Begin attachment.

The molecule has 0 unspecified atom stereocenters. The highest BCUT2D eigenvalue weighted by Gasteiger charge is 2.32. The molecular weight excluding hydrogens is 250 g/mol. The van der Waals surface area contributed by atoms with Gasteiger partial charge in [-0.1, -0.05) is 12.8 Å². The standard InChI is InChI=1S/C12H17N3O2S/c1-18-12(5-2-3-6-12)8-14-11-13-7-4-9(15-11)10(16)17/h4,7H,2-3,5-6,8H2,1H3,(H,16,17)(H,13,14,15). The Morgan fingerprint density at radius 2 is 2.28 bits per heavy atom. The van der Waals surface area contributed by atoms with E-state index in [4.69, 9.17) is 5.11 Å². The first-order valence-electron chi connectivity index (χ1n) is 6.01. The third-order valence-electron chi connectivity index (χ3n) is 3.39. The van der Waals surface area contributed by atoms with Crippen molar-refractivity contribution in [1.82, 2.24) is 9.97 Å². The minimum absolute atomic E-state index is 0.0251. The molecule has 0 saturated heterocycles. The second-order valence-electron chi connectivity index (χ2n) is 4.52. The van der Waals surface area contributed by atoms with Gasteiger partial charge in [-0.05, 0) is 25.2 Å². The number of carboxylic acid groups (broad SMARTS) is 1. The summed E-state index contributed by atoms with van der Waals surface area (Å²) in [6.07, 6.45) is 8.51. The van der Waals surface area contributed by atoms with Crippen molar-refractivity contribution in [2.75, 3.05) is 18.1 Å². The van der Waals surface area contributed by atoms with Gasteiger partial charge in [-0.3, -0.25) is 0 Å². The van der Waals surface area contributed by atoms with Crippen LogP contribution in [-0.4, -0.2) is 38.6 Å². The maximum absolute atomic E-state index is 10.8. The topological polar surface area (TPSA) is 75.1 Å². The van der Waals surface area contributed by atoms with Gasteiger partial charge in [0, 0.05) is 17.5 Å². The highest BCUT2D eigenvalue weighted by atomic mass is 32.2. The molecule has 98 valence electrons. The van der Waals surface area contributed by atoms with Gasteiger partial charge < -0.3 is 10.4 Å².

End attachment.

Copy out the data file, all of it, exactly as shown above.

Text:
The molecule has 0 unspecified atom stereocenters. The highest BCUT2D eigenvalue weighted by Gasteiger charge is 2.32. The molecular weight excluding hydrogens is 250 g/mol. The van der Waals surface area contributed by atoms with Gasteiger partial charge in [-0.1, -0.05) is 12.8 Å². The standard InChI is InChI=1S/C12H17N3O2S/c1-18-12(5-2-3-6-12)8-14-11-13-7-4-9(15-11)10(16)17/h4,7H,2-3,5-6,8H2,1H3,(H,16,17)(H,13,14,15). The Morgan fingerprint density at radius 2 is 2.28 bits per heavy atom. The van der Waals surface area contributed by atoms with E-state index in [4.69, 9.17) is 5.11 Å². The first-order valence-electron chi connectivity index (χ1n) is 6.01. The third-order valence-electron chi connectivity index (χ3n) is 3.39. The van der Waals surface area contributed by atoms with Crippen molar-refractivity contribution in [1.82, 2.24) is 9.97 Å². The minimum absolute atomic E-state index is 0.0251. The molecule has 0 saturated heterocycles. The second-order valence-electron chi connectivity index (χ2n) is 4.52. The van der Waals surface area contributed by atoms with Gasteiger partial charge in [-0.05, 0) is 25.2 Å². The number of carboxylic acid groups (broad SMARTS) is 1. The summed E-state index contributed by atoms with van der Waals surface area (Å²) in [6.07, 6.45) is 8.51. The van der Waals surface area contributed by atoms with Crippen molar-refractivity contribution in [2.75, 3.05) is 18.1 Å². The van der Waals surface area contributed by atoms with Gasteiger partial charge in [-0.3, -0.25) is 0 Å². The van der Waals surface area contributed by atoms with Crippen LogP contribution in [-0.4, -0.2) is 38.6 Å². The maximum absolute atomic E-state index is 10.8. The topological polar surface area (TPSA) is 75.1 Å². The van der Waals surface area contributed by atoms with Gasteiger partial charge in [0, 0.05) is 17.5 Å². The highest BCUT2D eigenvalue weighted by atomic mass is 32.2. The molecule has 98 valence electrons. The van der Waals surface area contributed by atoms with Gasteiger partial charge < -0.3 is 10.4 Å².